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Zener cards

Zener cards are cards used to conduct experiments for extrasensory perception (ESP), most often clairvoyance. Perceptual psychologist Karl Zener (1903–1964) designed the cards in the early 1930s for experiments conducted with his colleague, parapsychologist J. B. Rhine (1895–1980).[1]


The Zener cards were a deck made up of five simple symbols. The five different Zener cards are: a hollow circle (one curve), a Greek cross (two lines), three vertical wavy lines (or "waves"), a hollow square (four lines), and a hollow five-pointed star.[2] There are 25 cards in a pack, five of each design.[3]

In a test for ESP, the person conducting the test (the experimenter) picks up a card in a shuffled pack, observes the symbol on the card, and records the answer of the person being tested for extrasensory perception, who would guess which of the five designs is on the card in question. The experimenter continues until all the cards in the pack have been tested. Poor shuffling methods can make the order of cards in the deck easier to predict.[4] The cards could have been marked and manipulated.[5] In his experiments, J. B. Rhine first shuffled the cards by hand but later decided to use a machine for shuffling.[6]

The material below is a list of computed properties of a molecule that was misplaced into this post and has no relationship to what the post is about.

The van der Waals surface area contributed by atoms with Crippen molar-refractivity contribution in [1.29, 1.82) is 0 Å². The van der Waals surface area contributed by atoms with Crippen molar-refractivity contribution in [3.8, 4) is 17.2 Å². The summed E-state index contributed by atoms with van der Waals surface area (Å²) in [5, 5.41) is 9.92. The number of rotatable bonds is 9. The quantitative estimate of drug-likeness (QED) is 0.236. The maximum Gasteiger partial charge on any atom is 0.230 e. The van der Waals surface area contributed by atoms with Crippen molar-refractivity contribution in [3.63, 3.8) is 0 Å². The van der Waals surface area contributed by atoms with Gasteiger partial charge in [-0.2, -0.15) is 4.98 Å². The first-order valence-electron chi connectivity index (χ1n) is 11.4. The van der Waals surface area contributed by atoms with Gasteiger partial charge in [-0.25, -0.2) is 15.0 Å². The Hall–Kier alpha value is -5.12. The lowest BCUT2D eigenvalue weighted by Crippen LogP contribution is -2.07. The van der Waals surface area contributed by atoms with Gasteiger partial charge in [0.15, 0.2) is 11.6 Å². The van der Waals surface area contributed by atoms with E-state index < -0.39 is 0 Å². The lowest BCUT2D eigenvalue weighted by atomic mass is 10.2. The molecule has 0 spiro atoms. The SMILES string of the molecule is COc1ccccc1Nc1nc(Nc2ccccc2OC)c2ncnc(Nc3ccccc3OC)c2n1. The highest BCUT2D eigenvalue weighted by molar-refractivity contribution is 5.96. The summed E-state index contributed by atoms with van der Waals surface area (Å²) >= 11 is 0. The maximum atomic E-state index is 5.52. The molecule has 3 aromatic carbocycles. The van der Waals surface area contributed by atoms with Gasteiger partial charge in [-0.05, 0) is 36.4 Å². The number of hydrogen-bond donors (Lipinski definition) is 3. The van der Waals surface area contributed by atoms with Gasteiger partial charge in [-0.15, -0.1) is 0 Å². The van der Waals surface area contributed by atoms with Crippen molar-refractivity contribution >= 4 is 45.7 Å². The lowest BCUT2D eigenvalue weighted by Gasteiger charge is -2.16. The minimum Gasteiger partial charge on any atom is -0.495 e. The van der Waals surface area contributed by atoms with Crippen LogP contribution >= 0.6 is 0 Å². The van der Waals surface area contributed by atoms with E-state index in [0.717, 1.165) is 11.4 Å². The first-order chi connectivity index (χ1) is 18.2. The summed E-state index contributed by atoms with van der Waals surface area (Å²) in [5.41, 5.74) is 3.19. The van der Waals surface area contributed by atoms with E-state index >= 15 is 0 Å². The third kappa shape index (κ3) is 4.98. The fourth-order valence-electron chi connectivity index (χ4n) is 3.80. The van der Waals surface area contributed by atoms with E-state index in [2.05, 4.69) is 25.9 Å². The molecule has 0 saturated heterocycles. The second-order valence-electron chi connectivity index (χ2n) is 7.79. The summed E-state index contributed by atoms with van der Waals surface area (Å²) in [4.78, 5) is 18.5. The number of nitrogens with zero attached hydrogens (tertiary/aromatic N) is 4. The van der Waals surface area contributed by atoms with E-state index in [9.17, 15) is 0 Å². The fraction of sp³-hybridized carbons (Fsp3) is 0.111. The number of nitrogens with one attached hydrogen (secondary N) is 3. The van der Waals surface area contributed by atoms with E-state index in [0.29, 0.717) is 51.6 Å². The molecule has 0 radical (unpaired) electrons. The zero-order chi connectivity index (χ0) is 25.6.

Rhine's experiments with Zener cards were discredited due to the discovery that sensory leakage or cheating could account for all his results such as the subject being able to read the symbols from the back of the cards and being able to see and hear the experimenter to note subtle clues.[7] Terence Hines has written:

The methods the Rhines used to prevent subjects from gaining hints and clues as to the design on the cards were far from adequate. In many experiments, the cards were displayed face up, but hidden behind a small wooden shield. Several ways of obtaining information about the design on the card remain even in the presence of the shield. For instance, the subject may be able sometimes to see the design on the face-up card reflected in the agent’s glasses. Even if the agent isn’t wearing glasses it is possible to see the reflection in his cornea.[8]

Once Rhine took precautions in response to criticisms of his methods, he was unable to find any high-scoring subjects.[9] Due to the methodological problems, parapsychologists no longer utilize card-guessing studies.[10]